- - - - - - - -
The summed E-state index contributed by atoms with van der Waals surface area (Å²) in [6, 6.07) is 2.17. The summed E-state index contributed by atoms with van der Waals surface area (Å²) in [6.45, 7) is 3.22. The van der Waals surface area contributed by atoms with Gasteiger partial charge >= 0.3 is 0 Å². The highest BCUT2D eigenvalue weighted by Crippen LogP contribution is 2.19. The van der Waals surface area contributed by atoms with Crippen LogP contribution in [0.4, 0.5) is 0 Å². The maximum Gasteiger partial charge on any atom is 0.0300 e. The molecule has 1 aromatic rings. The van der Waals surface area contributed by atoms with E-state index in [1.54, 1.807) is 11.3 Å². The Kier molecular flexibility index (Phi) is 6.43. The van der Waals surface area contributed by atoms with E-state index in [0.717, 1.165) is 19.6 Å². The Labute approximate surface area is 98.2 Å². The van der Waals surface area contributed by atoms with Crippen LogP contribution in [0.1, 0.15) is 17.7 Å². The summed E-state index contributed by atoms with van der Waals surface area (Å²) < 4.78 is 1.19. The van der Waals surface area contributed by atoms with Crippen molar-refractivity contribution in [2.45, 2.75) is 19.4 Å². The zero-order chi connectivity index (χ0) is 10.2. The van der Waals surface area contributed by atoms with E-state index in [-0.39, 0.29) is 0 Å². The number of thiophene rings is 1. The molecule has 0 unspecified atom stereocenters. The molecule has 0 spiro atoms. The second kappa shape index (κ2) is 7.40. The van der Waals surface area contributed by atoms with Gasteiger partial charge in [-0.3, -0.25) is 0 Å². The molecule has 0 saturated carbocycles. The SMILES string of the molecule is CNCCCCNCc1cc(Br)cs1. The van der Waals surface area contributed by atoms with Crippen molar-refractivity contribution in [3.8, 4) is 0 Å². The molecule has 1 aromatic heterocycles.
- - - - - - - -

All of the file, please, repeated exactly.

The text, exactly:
The summed E-state index contributed by atoms with van der Waals surface area (Å²) in [6, 6.07) is 2.17. The summed E-state index contributed by atoms with van der Waals surface area (Å²) in [6.45, 7) is 3.22. The van der Waals surface area contributed by atoms with Gasteiger partial charge >= 0.3 is 0 Å². The highest BCUT2D eigenvalue weighted by Crippen LogP contribution is 2.19. The van der Waals surface area contributed by atoms with Crippen LogP contribution in [0.4, 0.5) is 0 Å². The maximum Gasteiger partial charge on any atom is 0.0300 e. The molecule has 1 aromatic rings. The van der Waals surface area contributed by atoms with E-state index in [1.54, 1.807) is 11.3 Å². The Kier molecular flexibility index (Phi) is 6.43. The van der Waals surface area contributed by atoms with E-state index in [0.717, 1.165) is 19.6 Å². The Labute approximate surface area is 98.2 Å². The van der Waals surface area contributed by atoms with Crippen LogP contribution in [0.1, 0.15) is 17.7 Å². The summed E-state index contributed by atoms with van der Waals surface area (Å²) < 4.78 is 1.19. The van der Waals surface area contributed by atoms with Crippen molar-refractivity contribution in [2.45, 2.75) is 19.4 Å². The zero-order chi connectivity index (χ0) is 10.2. The van der Waals surface area contributed by atoms with E-state index in [-0.39, 0.29) is 0 Å². The number of thiophene rings is 1. The molecule has 0 unspecified atom stereocenters. The molecule has 0 spiro atoms. The second kappa shape index (κ2) is 7.40. The van der Waals surface area contributed by atoms with Gasteiger partial charge in [-0.3, -0.25) is 0 Å². The molecule has 0 saturated carbocycles. The SMILES string of the molecule is CNCCCCNCc1cc(Br)cs1. The van der Waals surface area contributed by atoms with Crippen molar-refractivity contribution in [3.8, 4) is 0 Å². The molecule has 1 aromatic heterocycles.